KDP finds it difficult to form a ‘puppet’ coalition government

By Mufid Abdulla:

KRG parliament

KRG parliament

When the Gorran movement became the second political force following the 21st September 2013 parliamentary elections, the ruling Kurdistan Democratic Party (KDP) suffered a shock and it has still not come to terms with the changed political landscape in the south of Kurdistan. Previous Kurdistan Regional Government (KRG) cabinets saw the KDP in charge, with its strategic partner, the Patriotic Union of Kurdistan (PUK), essentially playing second fiddle. In the last cabinet, the key oil and finance ministries were in KDP hands, along with control of the Pershmarga forces and Kurdistan parliament, while PUK leader Jalal Talabani was busy in Baghdad with his Iraq presidential post. Last September Gorran leader Nawshirwan Mustafa made a passionate plea to the voters, arguing that only Gorran could make a change in Kurdish politics. This alarmed the KDP, which worked hard but without success to block Gorran’s advance.

Five months on from the elections and still we have no government. This is because the KDP has found it impossible to form a compliant cabinet like last time. Previously the KDP shared the cabinet posts 50-50 with the PUK while keeping the key decision-making powers. This time, Gorran is demanding the posts of deputy prime minister and head of the parliament – which the PUK, despite its massive electoral setback in September, also wants as part of its Strategic Agreement with the KDP. Unlike the PUK, Gorran says it is still committed to implementing far-reaching changes. So far it has refused to accept a humiliating compromise with the two old ruling parties.

If Gorran were to occupy the most important government posts tomorrow, it would face huge problems due to the terrible legacy of corruption and bad rule by the KDP and PUK. Everywhere there are complaints and protests about poor services, shortages of cash in the banks and delays in the payment of salaries. Nevertheless, the only way forward is for the KDP to accept the reality of Gorran as the new second force in Kurdistan, accept Gorran as its main partner in government and start being transparent about what has happened over the past decade. If the KDP does not do this, it will condemn the people to increased insecurity and instability. The top priority of all political parties should be serving the people, not the pursuit or preservation of posts and privileges.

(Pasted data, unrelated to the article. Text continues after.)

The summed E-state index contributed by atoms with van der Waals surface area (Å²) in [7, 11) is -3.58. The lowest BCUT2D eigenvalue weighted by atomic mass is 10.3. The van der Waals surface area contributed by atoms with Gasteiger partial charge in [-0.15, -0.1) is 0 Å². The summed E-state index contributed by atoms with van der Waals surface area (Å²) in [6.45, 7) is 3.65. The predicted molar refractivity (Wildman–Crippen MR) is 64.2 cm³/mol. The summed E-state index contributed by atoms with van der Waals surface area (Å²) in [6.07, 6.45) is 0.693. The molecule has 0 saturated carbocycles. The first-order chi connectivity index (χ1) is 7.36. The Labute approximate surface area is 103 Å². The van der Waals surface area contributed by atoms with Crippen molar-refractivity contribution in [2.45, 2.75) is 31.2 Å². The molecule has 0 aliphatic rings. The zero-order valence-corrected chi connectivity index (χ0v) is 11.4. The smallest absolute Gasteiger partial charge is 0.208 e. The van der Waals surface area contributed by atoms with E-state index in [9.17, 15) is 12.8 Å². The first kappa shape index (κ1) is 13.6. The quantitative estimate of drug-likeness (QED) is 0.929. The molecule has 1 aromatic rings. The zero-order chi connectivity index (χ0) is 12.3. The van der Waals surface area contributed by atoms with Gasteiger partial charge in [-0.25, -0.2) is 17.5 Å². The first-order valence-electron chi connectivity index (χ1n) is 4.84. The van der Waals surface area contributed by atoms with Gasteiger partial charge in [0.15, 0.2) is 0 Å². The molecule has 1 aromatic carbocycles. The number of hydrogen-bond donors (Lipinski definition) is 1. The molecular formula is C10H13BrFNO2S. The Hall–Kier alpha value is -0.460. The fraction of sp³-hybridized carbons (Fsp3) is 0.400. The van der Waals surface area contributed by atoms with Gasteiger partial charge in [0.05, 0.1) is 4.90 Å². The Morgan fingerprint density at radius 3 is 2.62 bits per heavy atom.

One Response to KDP finds it difficult to form a ‘puppet’ coalition government
  1. Kuvan Bamarny
    February 20, 2014 | 07:50

    I can see and totally understand why Gorran has been taking their precautions ,careful steps and tough negotiations ,delaying the formation of a collation government with KDP.How could not be be so careful and trust a political party like KDP who has the history of corruption ,theft ,assassinating Kurdish journalists, selling Kurds to foreigners, launching civil wars for their own personal interests and shedding the blood of their own Kurds brother in all for parts of kurdistan just so to protect their power ,money ,fame name and luxurious lavish lives and continue financial support their own puppets and mindless,backward ,dogs.?

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